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The City is resilient but it must feed its small businesses and advocate for a return to the office

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In the past 12 months, the city has faced two challenges related to Britain’s exit from the European Union and the pandemic.

Despite these challenges, the financial and professional services sector has shown remarkable resilience while playing a key role in supporting other sectors of the economy.

We cannot afford to be complacent, however. As City Week returns today for its 11th year, with the online summit focused on funding a sustainable global recovery, we must not only celebrate the industry’s response, but also build on our core strengths.

Urban businesses have shown resilience in keeping markets open, flexibility in moving to remote working, and innovation in using technology to support the economy at large.

It is for these reasons that we can be confident in the future of the City in the years to come and in the strength of our global competitiveness.

This does not mean that we can rest on our laurels, far from it.

Earlier this year, we launched a report, The Square Mile: Future City, which includes a five-year plan to ensure the city is the world’s most innovative, inclusive and sustainable business ecosystem, and a place attractive to invest, work, live, learn and visit.

A key part of this is nurturing our small business community, with fintech being an area of ​​particular focus. Last year, the UK sector attracted some $ 4.1 billion in investment, the second highest in the world. The recent Kalifa review, which the City Corporation has supported, provides a vision to develop this even further, and we will work with government and stakeholders to advance its important recommendations.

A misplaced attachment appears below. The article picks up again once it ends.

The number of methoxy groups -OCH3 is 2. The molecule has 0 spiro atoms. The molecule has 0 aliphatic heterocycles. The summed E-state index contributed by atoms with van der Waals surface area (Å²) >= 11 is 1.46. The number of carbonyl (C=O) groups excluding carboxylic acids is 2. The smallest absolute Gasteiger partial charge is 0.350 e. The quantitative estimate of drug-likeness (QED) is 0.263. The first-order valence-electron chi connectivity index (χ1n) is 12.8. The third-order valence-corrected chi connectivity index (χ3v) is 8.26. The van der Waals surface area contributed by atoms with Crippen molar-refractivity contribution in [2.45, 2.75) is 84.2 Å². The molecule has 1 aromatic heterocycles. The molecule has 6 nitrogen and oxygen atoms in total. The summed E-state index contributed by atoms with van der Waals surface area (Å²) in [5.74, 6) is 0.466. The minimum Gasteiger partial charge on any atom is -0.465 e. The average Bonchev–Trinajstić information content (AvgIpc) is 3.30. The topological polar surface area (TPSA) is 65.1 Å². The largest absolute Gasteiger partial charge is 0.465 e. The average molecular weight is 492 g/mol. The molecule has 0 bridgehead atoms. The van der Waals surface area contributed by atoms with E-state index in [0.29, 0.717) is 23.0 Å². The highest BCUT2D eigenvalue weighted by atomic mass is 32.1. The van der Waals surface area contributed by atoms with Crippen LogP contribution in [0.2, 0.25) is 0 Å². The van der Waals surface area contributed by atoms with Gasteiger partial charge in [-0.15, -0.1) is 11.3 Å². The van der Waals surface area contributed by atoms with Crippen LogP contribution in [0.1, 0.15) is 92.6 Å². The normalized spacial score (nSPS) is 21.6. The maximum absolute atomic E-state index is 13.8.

Another strength of London is our openness, particularly with regard to our regulatory regime. After our departure from the EU, the UK has the opportunity to look at ways to improve regulation and adapt it to our market, and the International Regulatory Strategy Group, which the City Corporation supports alongside from TheCityUK, examines exactly that. Its report, due for release next month, will describe how, through minor improvements, the UK’s access regimes can be improved, thereby improving its navigability and transparency.

The elephant in the room is of course climate change, and again, the City Corporation is working hard to bring the city to the forefront in this area.

Alongside the Green Finance Institute, we are co-hosting a Green Horizon Hybrid Summit at COP26 in November, focused on how to mobilize public and private funding for the transition to a net zero economy. We are also excited to continue working with the Financial Conduct Authority on Phase Two of the Digital Sandbox, this time focusing on the role of technology in tackling the challenges of climate change.

London comes back to life by easing lockdown

We know that the government’s decision last week to delay ending the Covid restrictions would have been deeply disappointing news for many businesses and workers in the city hoping to return to office.

While we must be guided by the data, we also urge policymakers to closely monitor the decision, based on the evidence, so that the capital can once again become a vibrant and prosperous hub as soon as possible.

In the meantime, I, for one, look forward to hearing the thoughts of speakers throughout City Week, and I hope that next year we can host the event at Guildhall again.




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